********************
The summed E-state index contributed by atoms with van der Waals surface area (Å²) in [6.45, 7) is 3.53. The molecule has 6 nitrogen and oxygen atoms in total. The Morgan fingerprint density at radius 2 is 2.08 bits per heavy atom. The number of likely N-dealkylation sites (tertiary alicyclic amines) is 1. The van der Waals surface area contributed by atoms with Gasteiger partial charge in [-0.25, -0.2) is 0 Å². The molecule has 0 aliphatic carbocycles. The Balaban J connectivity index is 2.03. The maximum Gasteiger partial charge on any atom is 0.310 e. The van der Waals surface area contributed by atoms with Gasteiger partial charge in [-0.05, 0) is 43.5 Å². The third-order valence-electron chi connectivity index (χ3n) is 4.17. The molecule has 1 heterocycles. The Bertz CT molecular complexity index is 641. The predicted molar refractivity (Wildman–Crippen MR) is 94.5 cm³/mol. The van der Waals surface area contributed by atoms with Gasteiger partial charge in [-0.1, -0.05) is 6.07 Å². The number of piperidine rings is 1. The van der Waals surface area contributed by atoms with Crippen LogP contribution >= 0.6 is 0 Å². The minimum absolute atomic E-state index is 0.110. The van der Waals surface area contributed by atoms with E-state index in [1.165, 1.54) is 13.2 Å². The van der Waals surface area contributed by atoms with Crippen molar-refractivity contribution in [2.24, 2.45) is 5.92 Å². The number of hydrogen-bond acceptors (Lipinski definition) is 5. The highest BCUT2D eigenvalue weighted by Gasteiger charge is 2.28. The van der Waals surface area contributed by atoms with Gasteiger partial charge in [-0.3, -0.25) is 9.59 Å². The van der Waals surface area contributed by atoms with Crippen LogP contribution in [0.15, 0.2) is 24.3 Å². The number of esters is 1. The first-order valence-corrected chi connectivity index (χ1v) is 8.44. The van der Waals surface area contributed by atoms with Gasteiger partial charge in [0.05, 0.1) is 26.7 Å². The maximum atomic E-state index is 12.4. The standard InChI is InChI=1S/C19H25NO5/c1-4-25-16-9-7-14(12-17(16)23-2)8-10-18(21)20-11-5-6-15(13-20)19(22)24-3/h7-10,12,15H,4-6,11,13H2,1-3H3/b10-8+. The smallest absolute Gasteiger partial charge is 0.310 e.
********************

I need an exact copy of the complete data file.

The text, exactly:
The summed E-state index contributed by atoms with van der Waals surface area (Å²) in [6.45, 7) is 3.53. The molecule has 6 nitrogen and oxygen atoms in total. The Morgan fingerprint density at radius 2 is 2.08 bits per heavy atom. The number of likely N-dealkylation sites (tertiary alicyclic amines) is 1. The van der Waals surface area contributed by atoms with Gasteiger partial charge in [-0.25, -0.2) is 0 Å². The molecule has 0 aliphatic carbocycles. The Balaban J connectivity index is 2.03. The maximum Gasteiger partial charge on any atom is 0.310 e. The van der Waals surface area contributed by atoms with Gasteiger partial charge in [-0.05, 0) is 43.5 Å². The third-order valence-electron chi connectivity index (χ3n) is 4.17. The molecule has 1 heterocycles. The Bertz CT molecular complexity index is 641. The predicted molar refractivity (Wildman–Crippen MR) is 94.5 cm³/mol. The van der Waals surface area contributed by atoms with Gasteiger partial charge in [-0.1, -0.05) is 6.07 Å². The number of piperidine rings is 1. The van der Waals surface area contributed by atoms with Crippen LogP contribution >= 0.6 is 0 Å². The minimum absolute atomic E-state index is 0.110. The van der Waals surface area contributed by atoms with E-state index in [1.165, 1.54) is 13.2 Å². The van der Waals surface area contributed by atoms with Crippen molar-refractivity contribution in [2.24, 2.45) is 5.92 Å². The number of hydrogen-bond acceptors (Lipinski definition) is 5. The highest BCUT2D eigenvalue weighted by Gasteiger charge is 2.28. The van der Waals surface area contributed by atoms with Gasteiger partial charge in [-0.3, -0.25) is 9.59 Å². The van der Waals surface area contributed by atoms with Crippen LogP contribution in [0.15, 0.2) is 24.3 Å². The number of esters is 1. The first-order valence-corrected chi connectivity index (χ1v) is 8.44. The van der Waals surface area contributed by atoms with Gasteiger partial charge in [0.05, 0.1) is 26.7 Å². The maximum atomic E-state index is 12.4. The standard InChI is InChI=1S/C19H25NO5/c1-4-25-16-9-7-14(12-17(16)23-2)8-10-18(21)20-11-5-6-15(13-20)19(22)24-3/h7-10,12,15H,4-6,11,13H2,1-3H3/b10-8+. The smallest absolute Gasteiger partial charge is 0.310 e.